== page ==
The Pain and the Itch

Capital T's trip to this dysfunctional family home for Thanksgiving is well worth taking

Carving up more than turkey: (l-r) Sadie Dragoo,  Lana Dieterich, Ken Bradley, and Liz Fisher in <i>The Pain and the Itch</i>
Carving up more than turkey: (l-r) Sadie Dragoo, Lana Dieterich, Ken Bradley, and Liz Fisher in The Pain and the Itch

The Pain and the Itch

Hyde Park Theatre, 511 W. 43rd, 479-7529
Through Nov. 24
Running time: 2 hr., 15 min.

There are some things in life you can count on. One of them is that a fantastic set is in store when attending a show at Hyde Park Theatre – especially when that show is produced by either HPT itself or Capital T Theatre, a company that frequently treads the tiny venue's boards. With The Pain and the Itch, though, Capital T Artistic Director Mark Pickell (who doubles as the production's set designer) has outdone himself. Before a single word is spoken, we're transported to the open-concept abode that will serve as the backdrop for the remainder of the evening – a world where every detail is key. And just as Pickell's set (lit with equaled nuance by Patrick Anthony) pays incredible attention to subtle detailing that will frame the shadowy events to come, so too does the imminent production brim with nuance.

I wasn't surprised when Capital T announced that it would program The Pain and the Itch, which falls squarely into the Tracy Lettsian aesthetic that has by now become quite familiar to the company's patrons. From Killer Joe to Bug to its most recent production, Exit, Pursued by a Bear, Capital T has proudly carried the torch of the Dysfunctional Family Drama throughout its six-year history. And while neither Bear nor Itch quite lives up to Letts' works in terms of writing for the subgenre (what does?), Pickell and crew have established a solid track record for exposing many a seedy innard. But unlike the trashy motel room aesthetic that seeps from many of Capital T's "dysfunctional" plays, The Pain and the Itch (penned by Pulitzer winner Bruce Norris, author of the acclaimed Clybourne Park) doesn't take its audience into a space that causes the skin to crawl simply by virtue of its setting. Here, the lines are strikingly sleek. The decor is tasteful, the place spotless. Too spotless. Thanksgiving dinner is ready. And all hell is about to break loose.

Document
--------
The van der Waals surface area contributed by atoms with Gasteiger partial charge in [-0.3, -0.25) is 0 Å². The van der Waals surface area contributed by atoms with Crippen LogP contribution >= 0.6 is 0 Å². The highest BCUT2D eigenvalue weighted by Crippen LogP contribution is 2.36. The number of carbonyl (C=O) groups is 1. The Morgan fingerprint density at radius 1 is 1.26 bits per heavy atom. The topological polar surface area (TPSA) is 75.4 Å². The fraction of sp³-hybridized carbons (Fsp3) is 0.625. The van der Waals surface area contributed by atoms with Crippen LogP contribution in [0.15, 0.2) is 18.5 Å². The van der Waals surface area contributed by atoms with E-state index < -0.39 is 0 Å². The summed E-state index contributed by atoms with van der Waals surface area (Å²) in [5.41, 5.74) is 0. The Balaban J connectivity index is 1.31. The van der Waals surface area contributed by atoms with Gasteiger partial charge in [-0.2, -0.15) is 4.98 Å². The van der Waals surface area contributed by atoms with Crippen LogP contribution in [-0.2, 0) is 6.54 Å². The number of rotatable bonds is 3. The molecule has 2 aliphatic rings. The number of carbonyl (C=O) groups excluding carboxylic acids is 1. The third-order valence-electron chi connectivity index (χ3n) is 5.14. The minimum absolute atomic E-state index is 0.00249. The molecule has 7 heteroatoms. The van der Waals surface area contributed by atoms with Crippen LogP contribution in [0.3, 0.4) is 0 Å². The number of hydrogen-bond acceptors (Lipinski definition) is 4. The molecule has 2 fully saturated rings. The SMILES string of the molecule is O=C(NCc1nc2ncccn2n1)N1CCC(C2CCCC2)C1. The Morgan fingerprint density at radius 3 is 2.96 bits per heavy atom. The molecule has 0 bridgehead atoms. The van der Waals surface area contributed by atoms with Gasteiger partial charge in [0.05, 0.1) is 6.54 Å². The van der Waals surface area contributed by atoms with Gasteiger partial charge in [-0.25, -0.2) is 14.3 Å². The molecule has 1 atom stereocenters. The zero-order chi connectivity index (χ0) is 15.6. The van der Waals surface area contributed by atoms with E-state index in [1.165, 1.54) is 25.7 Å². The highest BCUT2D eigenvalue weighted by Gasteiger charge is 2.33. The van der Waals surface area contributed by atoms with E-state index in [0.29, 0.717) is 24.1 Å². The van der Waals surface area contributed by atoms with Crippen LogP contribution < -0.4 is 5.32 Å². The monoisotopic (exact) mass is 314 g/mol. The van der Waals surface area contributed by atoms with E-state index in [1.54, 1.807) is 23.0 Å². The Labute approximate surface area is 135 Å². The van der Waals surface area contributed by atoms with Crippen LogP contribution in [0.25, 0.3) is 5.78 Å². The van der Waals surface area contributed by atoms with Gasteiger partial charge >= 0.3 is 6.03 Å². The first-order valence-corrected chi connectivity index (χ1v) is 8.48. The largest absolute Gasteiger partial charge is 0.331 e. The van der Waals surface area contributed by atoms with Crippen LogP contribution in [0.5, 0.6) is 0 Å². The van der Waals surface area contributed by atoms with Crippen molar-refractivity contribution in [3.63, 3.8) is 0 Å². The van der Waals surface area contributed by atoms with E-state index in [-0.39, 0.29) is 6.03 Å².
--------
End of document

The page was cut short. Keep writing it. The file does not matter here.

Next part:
Although there were, for me, some confusing moments along the ride (as well as a few somewhat flat "surprises"), the evening can be summed up in one cliche: "You'll laugh, you'll cry." Norris is especially adept at evoking a broad range of emotions from his characters (and, at least on the night I attended, from his audience). And the characters in Capital T's production are played by some of Austin's finest. Itch doesn't boast the gravitas of sister play August: Osage County, but thanks to this cast and creative team, it does take one to unique places on the same map. It's a journey very much worth taking (but leave the kids at home).

A note to readers: Bold and uncensored, The Austin Chronicle has been Austin’s independent news source for almost 40 years, expressing the community’s political and environmental concerns and supporting its active cultural scene. Now more than ever, we need your support to continue supplying Austin with independent, free press. If real news is important to you, please consider making a donation of $5, $10 or whatever you can afford, to help keep our journalism on stands.

Support the Chronicle  

More The Pain and the Itch
Culture Flash!
Culture Flash!
American Fiesta makes the finals of a national new play award, the Rude Mechs get their Gun from Creative Capital, and Katalin Hausel lands the Umlauf Prize

Robert Faires, March 10, 2006

More Austin theatre
Examining the Sins and Virtues of Hypermasculine Theatre
Examining the Sins and Virtues of Hypermasculine Theatre
When is violence in theatre too much?

Shanon Weaver, Dec. 9, 2016

Making Room to Play
Making Room to Play
Create Space Austin kicks off the drive to secure more performing venues in the city

Elizabeth Cobbe, April 15, 2016

More Arts Reviews
<i>Running</i> by Natalia Sylvester
Running by Natalia Sylvester
Natalia Sylvester’s YA debut makes the political personal

Rosalind Faires, Oct. 30, 2020

Blue Lapis Light's <i>Beyond the Clouds</i>
Blue Lapis Light's Beyond the Clouds
This aerial dance company's production brought its dancers down to earth but still lifted us up

Robert Faires, Oct. 30, 2020

More by Adam Roberts
<i>When the Rain Stops Falling</i>
When the Rain Stops Falling
Strong writing and a robust cast make Different Stages' production stay with you

July 10, 2015

<i>The Sorcerer</i>
The Sorcerer
The Gilbert & Sullivan Society's latest show may be lesser known, but it still prompts plenty of smiles

June 26, 2015


The Pain and the Itch, Austin theatre, Bruce Norris, Mark Pickell, Patrick Anthony, Capital T Theatre, Hyde Park Theatre

One click gets you all the newsletters listed below

Breaking news, arts coverage, and daily events

Can't keep up with happenings around town? We can help.

Austin's queerest news and events

New recipes and food news delivered Mondays

All questions answered (satisfaction not guaranteed)

Information is power. Support the free press, so we can support Austin.   Support the Chronicle